Simone Martini and Lippo Memmi, The Annunciation with St. Maxima and St. Ansanus
Tempera on wood
The saint on the right is Maxima of Rome. According to one 14th-century
a writer of saints' lives
she assisted at the baptism of St. Ansanus and was imprisoned with him in Rome on the orders of the emperors Diocletian and Maximian. Ansanus managed to escape, but Maxima was whipped until she died.1 The palm branch in her left hand is the traditional symbol of martyrdom in western images, and the Greek-style cross in her right hand signifies martyrdom in Orthodox icons.
Ansanus is the saint on the left. On his escape from the Roman prison, he went to preach in Siena, where he was captured and put to death.2 In his right hand he holds a standard with Siena's black-and-white flag. His left hand holds the palm branch of martyrdom.
In other Annunciations the two figures are often separated by architectural features, but it is not uncommon for a vase of flowers to serve this purpose. The flowers on these branches are shaped like trumpets, like those in this diptych from the 14th century. Much less common is the olive branch that the angel offers, a symbol of reconciliation between God and man that goes back to the story of Noah.3 I have seen no other Annunciation with an olive branch, although there is one painting in Venice where the angel offers Mary a garland of roses.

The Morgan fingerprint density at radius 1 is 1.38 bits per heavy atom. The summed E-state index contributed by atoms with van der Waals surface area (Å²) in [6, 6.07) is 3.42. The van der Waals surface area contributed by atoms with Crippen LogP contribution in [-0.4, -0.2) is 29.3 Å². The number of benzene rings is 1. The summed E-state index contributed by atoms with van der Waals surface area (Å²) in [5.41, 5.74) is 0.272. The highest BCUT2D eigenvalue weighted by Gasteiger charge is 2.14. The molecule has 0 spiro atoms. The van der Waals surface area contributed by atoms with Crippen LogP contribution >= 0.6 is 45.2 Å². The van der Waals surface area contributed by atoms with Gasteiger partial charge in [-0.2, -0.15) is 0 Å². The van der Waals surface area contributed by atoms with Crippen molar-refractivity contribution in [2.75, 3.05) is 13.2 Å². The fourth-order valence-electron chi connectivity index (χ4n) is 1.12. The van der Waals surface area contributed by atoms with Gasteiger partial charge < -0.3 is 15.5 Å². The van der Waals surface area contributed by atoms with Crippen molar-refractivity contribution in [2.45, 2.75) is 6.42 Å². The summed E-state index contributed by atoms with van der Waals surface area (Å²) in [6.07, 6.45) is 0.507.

The holy spirit flies down toward Mary in a circle surrounded by seraphim. It must be presumed that the empty circle above it originally had an image of the Father.
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View a detail of the St. Ansanus portrait, with a link to our study of his iconography.
Read more about the Annunciation.
Photographed at the Uffizi by Richard Stracke, shared under Attribution-NonCommercial-ShareAlike license.